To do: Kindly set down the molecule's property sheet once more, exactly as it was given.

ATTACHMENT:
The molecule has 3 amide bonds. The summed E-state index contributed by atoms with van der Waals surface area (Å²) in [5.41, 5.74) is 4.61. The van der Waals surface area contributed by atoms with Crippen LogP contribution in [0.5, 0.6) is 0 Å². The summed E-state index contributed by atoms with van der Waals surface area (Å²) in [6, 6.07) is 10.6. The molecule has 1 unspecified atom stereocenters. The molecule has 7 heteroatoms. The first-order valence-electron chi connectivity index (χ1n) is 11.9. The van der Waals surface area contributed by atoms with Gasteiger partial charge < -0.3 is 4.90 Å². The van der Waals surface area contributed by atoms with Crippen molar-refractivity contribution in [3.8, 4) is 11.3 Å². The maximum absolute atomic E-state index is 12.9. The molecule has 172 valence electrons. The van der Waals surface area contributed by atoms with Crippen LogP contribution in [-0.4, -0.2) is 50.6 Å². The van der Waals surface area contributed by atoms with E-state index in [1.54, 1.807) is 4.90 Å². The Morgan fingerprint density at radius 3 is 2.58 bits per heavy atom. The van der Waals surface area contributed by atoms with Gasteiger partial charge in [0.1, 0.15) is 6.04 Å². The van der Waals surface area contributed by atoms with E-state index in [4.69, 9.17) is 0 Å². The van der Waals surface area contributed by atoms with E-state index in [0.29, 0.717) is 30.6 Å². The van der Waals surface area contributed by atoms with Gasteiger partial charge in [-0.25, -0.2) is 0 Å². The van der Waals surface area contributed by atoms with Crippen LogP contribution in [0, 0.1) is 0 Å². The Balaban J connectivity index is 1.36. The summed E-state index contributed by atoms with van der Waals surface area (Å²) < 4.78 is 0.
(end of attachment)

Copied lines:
The molecule has 3 amide bonds. The summed E-state index contributed by atoms with van der Waals surface area (Å²) in [5.41, 5.74) is 4.61. The van der Waals surface area contributed by atoms with Crippen LogP contribution in [0.5, 0.6) is 0 Å². The summed E-state index contributed by atoms with van der Waals surface area (Å²) in [6, 6.07) is 10.6. The molecule has 1 unspecified atom stereocenters. The molecule has 7 heteroatoms. The first-order valence-electron chi connectivity index (χ1n) is 11.9. The van der Waals surface area contributed by atoms with Gasteiger partial charge < -0.3 is 4.90 Å². The van der Waals surface area contributed by atoms with Crippen molar-refractivity contribution in [3.8, 4) is 11.3 Å². The maximum absolute atomic E-state index is 12.9. The molecule has 172 valence electrons. The van der Waals surface area contributed by atoms with Crippen LogP contribution in [-0.4, -0.2) is 50.6 Å². The van der Waals surface area contributed by atoms with E-state index in [1.54, 1.807) is 4.90 Å². The Morgan fingerprint density at radius 3 is 2.58 bits per heavy atom. The van der Waals surface area contributed by atoms with Gasteiger partial charge in [0.1, 0.15) is 6.04 Å². The van der Waals surface area contributed by atoms with E-state index in [4.69, 9.17) is 0 Å². The van der Waals surface area contributed by atoms with E-state index in [0.29, 0.717) is 30.6 Å². The van der Waals surface area contributed by atoms with Gasteiger partial charge in [-0.25, -0.2) is 0 Å². The van der Waals surface area contributed by atoms with Crippen LogP contribution in [0, 0.1) is 0 Å². The Balaban J connectivity index is 1.36. The summed E-state index contributed by atoms with van der Waals surface area (Å²) < 4.78 is 0.